I find myself prattling on about etymology and language here as much as I do about food and travel, but perhaps the most relevant association to date is this one: alegría in Spanish means “joy”—and that’s exactly what the process of making this Mexican candy evokes.
These gluten-free Aztec grains are actually a pseudocereal like quinoa and buckwheat, meaning that they’re the seeds of non-grasses but culinarily treated as classic cereals (think rice, wheat, millet, oats). The flowers of the amaranth plant are stubbornly beautiful (“amaranth” is derived from the greek ἀμάραντος/amarantos meaning “unfading”) and I associate its edible spinachy greens with Chinese cooking. The seeds are a bit gummy when cooked as a porridge, but discovering the popped variety revolutionised my amaranth breakfasts; the sound of the popping alone guarantees the start of a good day.
I donned this mindset when I woke at the crack of dawn to catch a last-minute train to Lulworth Cove in Dorset (as you may have gleaned from Instagram), a spot on the Southern coast of England. A week-long uni brief simply entitled “Courage” was a roundabout way to test our skills in idea generation, mass communication, and outcome presentation. Selecting a task that succinctly portrays (and rises victorious over) the emotion of fear with both universal relatability and personal resonance is not as easy a task as it may seem… and that’s the shorthand of how I ended up stark naked on a February day, facing waters of a moody English Channel.
It’s hard to imagine this was initially about the courage required to skinny-dip in freezing water, which was the very least of my concerns by the end; everything took a backseat to the precarious route-picking down a steeper-than-imagined cliff. It was almost a relief to reach the water, but the icy force of that second wave snapped me into adrenaline-fueled action. I primitively (a ripe combination of tangled wet hair, mud streaks, chattering teeth, bleeding knees, and unabashed nakedness) climbed back upwards on all fours, as though the wave was still chasing behind. Propelling me forward was the hyper-awareness of being utterly vulnerable and dwarfed by natural forces as I scampered over sharp crumbling rocks and slippery clay sediment that occasionally sucked in my whole leg up to the knee. That rush adrenaline made me feel stupidly immune to so many debilitating factors at once. The seagulls were laughing at me, but I didn’t care. Far more prominent than fear or embarrassment was pure alegría in the recklessness and liberation of it all.
I ended up piecing together a film of the experience, which I have substituted here with some PG-versioned stills and a GIF that won’t make you lose your appetite for the amaranth candy that tricked you into clicking through to this post in the first place.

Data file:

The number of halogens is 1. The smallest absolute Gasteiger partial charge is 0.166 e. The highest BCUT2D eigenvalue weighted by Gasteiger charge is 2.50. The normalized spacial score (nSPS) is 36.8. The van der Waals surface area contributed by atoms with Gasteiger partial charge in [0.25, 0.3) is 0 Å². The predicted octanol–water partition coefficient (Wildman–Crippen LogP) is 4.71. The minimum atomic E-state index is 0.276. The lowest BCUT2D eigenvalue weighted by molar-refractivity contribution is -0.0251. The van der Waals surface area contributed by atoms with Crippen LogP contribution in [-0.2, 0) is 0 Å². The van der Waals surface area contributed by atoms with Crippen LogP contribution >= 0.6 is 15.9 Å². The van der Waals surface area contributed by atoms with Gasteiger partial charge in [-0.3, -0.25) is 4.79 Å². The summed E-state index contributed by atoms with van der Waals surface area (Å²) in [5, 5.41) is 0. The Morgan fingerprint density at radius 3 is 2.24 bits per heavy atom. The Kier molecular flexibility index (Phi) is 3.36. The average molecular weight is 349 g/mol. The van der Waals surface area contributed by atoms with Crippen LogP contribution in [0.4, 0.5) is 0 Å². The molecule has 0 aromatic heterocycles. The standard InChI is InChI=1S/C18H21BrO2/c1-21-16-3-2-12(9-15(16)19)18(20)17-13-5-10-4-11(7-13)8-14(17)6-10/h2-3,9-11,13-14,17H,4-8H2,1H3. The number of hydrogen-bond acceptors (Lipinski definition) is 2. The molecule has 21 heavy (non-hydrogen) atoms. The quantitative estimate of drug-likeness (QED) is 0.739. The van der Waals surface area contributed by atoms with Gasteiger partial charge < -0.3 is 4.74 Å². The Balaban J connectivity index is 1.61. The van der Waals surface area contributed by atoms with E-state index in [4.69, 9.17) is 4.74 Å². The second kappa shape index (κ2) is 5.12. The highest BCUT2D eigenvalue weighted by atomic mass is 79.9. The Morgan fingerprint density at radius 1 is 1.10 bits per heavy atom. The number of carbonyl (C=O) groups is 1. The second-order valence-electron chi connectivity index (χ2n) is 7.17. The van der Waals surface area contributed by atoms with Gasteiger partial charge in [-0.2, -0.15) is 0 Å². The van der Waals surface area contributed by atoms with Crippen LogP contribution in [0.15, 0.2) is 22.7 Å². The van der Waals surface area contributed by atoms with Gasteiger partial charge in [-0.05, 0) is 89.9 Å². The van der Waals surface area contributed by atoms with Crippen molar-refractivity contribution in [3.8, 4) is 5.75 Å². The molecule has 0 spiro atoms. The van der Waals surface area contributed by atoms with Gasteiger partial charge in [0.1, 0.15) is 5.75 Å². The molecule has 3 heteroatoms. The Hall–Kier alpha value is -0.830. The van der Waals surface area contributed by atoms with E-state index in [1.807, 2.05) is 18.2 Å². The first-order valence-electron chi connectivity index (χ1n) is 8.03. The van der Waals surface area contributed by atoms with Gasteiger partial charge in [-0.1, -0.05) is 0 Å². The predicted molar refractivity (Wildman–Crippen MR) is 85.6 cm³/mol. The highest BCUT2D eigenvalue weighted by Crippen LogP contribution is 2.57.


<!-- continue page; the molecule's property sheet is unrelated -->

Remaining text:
Very smoothly transitioning back to the kitchen from my bare and bizarre anecdote… Alegría is Rice Krispies-esque, brought south of the border with a slight tang of lime. It’s traditionally made with a brown cane sugar called piloncillo/panela, but I’ve been in a malty mood lately with the likes of Ovaltine and Maltesers all around. Malt extract is naturally sweet, economical, delightfully treacly, and packed with vitamins and minerals (you see where my loyalties lie) but it also makes this gluten-free so you can substitute other sweet syrups like molasses, honey, maple syrup, or agave. Although currants and sesame seeds were a combination that made sense after scouring the contents of my own pantry, substitute any variety of nuts, seeds, and dried fruits as you would a homemade granola recipe. The only non-negotiable part is popping your own amaranth and basking in the resulting alegría; it’s an easier route to take than wild winter swimming in rough seas.
Alegría (Amaranth Candy)
- ½ cup amaranth
- ¼ cup currants
- 2 T sesame seeds
- 1 T malt extract syrup
- ½ cup demerara sugar
- 1 T lime juice
Heat up a wide-bottomed pan or wok over medium-high. Spoon in just 1 tablespoon of amaranth at a time, covering with a lid and swirling the bottom of the pan gently over the flame so that nothing burns. The popping should start instantly upon contact with the hot pan, and keep swirling until the pops dwindle to a few per second.
Repeat this process with remaining amaranth, transferring popped seeds to a clean bowl each time. Mix in sesame seeds and currants.
Heat up a small saucepan over medium-low, adding the sugar, malt syrup, and lime juice until the sugar crystals have all melted. Stir constantly to prevent burning and sticking, because the sugar will caramelise easily.
Pour hot syrup into the bowl of popped amaranth, mixing quickly together with hands and pressing into a baking pan lined with parchment paper. After letting this sit until fully cooled, it should be breakable/sliceable.